It's time for a dump run, time to take my raked leaves and twigs and debris and put them in the large pile at the dump, to be made into compost that is then sold to make revenue (I live in a very environmentally correct town). On the way to the dump, I drive along a road which parallels the ocean. This is one of the perks of living here; the ocean is never very far away. There's a point I always pass that features a rocky cove. Usually it's fairly calm, but today it's stirred up as much as I've ever seen it. Apprarently the storm that has finally passed through is still having its way with the ocean.

There are huge crashing waves near the rocks; that's to be expected when the sea is churning like this. Way out, near a distant lighthouse and some islands, is a long white line that I can't recall having seen before. It's a huge area of breaking wave, most likely indicating where the ocean is more shallow, near some small islands. Then I see another line, and another.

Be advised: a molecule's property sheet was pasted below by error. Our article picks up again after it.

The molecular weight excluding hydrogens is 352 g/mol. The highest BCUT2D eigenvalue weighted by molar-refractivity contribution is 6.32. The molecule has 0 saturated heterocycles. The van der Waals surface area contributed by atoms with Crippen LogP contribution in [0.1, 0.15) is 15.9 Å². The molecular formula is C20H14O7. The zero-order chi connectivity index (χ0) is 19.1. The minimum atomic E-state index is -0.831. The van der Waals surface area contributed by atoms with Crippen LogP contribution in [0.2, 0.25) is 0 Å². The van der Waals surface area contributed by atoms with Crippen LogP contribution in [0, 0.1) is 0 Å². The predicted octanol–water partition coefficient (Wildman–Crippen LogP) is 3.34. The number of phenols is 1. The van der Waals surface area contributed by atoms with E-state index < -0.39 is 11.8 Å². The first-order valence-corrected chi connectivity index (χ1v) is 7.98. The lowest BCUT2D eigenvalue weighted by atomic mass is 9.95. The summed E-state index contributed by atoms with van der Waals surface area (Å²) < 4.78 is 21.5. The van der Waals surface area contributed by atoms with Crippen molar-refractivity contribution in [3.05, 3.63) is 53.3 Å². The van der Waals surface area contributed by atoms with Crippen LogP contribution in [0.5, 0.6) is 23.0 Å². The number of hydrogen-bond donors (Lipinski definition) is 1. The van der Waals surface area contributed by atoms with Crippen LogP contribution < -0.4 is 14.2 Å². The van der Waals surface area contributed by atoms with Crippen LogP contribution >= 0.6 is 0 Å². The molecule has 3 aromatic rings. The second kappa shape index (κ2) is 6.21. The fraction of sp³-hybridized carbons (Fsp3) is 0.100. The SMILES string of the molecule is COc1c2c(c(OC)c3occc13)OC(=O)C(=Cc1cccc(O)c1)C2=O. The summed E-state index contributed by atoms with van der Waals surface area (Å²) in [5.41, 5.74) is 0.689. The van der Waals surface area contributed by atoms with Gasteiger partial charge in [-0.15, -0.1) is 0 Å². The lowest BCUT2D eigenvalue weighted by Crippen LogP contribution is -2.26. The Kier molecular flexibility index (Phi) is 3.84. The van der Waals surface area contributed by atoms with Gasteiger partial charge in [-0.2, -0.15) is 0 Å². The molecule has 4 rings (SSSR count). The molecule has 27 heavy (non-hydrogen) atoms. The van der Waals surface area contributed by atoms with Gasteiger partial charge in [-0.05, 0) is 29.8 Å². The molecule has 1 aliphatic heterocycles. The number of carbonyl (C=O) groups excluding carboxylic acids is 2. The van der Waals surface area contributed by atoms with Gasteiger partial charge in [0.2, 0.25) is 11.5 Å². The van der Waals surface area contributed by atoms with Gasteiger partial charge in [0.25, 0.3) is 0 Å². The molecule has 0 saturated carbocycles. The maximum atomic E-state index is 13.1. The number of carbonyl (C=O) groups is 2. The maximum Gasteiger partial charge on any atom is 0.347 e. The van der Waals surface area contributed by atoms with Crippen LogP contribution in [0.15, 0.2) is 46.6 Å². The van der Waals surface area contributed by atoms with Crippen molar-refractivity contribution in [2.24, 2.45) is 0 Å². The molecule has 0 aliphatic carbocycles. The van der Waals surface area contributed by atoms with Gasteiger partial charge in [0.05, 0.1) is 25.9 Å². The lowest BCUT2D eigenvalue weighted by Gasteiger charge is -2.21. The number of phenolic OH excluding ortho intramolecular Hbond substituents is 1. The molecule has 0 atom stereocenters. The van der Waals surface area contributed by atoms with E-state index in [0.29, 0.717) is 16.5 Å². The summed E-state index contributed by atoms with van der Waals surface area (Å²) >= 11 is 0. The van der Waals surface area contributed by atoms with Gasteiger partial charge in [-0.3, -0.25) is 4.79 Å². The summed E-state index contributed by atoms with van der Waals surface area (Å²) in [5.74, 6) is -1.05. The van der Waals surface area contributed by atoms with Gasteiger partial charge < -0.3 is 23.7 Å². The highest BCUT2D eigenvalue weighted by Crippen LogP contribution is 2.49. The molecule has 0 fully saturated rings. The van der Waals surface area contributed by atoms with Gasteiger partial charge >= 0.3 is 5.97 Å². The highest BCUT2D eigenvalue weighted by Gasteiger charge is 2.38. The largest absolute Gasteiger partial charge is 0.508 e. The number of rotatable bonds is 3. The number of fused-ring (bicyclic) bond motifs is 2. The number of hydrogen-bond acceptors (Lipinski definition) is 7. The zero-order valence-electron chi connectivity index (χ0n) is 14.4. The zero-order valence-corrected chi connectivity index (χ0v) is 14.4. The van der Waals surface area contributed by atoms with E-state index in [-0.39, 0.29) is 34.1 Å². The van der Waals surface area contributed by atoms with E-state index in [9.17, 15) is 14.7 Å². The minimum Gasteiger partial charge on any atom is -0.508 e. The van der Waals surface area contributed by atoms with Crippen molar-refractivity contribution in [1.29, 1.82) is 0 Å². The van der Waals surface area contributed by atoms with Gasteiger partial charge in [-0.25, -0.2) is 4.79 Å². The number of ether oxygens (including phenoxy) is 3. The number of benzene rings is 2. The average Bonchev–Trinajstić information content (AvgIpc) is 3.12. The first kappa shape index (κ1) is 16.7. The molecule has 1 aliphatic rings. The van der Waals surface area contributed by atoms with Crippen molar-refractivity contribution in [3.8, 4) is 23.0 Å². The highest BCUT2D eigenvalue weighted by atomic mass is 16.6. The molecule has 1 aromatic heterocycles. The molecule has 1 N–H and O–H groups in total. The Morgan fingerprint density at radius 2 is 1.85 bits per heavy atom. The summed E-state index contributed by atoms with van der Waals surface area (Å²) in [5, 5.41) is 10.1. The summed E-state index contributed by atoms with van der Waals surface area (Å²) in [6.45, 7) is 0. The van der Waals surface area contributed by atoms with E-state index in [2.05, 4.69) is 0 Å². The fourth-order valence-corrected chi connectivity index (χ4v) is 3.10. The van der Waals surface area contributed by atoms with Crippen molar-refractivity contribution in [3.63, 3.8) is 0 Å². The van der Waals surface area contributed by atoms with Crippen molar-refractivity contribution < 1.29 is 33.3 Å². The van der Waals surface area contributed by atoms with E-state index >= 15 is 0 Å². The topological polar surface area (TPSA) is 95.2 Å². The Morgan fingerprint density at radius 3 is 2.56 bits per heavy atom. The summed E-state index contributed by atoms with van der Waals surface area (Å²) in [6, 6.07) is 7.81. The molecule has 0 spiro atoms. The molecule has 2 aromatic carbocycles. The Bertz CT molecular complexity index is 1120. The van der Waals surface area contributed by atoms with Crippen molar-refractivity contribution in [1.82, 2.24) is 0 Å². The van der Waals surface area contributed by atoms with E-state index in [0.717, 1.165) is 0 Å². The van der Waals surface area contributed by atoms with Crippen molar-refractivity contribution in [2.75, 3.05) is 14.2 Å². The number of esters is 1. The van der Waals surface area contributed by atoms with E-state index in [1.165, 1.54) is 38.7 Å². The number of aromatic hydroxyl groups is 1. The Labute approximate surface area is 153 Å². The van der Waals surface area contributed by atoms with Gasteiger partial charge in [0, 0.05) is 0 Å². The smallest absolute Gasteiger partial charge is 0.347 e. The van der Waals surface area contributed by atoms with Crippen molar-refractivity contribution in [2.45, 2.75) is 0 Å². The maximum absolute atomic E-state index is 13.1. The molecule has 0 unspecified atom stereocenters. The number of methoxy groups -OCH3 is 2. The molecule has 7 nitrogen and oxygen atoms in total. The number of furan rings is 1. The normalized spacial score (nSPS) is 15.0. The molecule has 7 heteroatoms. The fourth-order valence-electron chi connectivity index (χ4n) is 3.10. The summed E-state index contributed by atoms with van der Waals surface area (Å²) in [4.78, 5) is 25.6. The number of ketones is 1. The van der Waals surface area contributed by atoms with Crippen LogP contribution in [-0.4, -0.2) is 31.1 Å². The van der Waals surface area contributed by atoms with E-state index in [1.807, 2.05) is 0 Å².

I notice some small dark forms among the closer waves. They look like dolphins or sea lions. Harbor seals actually do live near here, and I've sighted them, but never in this area. But then I notice the surfboards; harbor seals do not carry surfboards, to the best of my knowledge. So these are surfers, about twenty-five of them, clad in wet suits and waiting for the next big one to ride in. It's so cold out that I'm wearing my winter jacket; it can't be above fifty, maybe even in the forties. I cannot even imagine how cold it feels out there, even with the wet suits.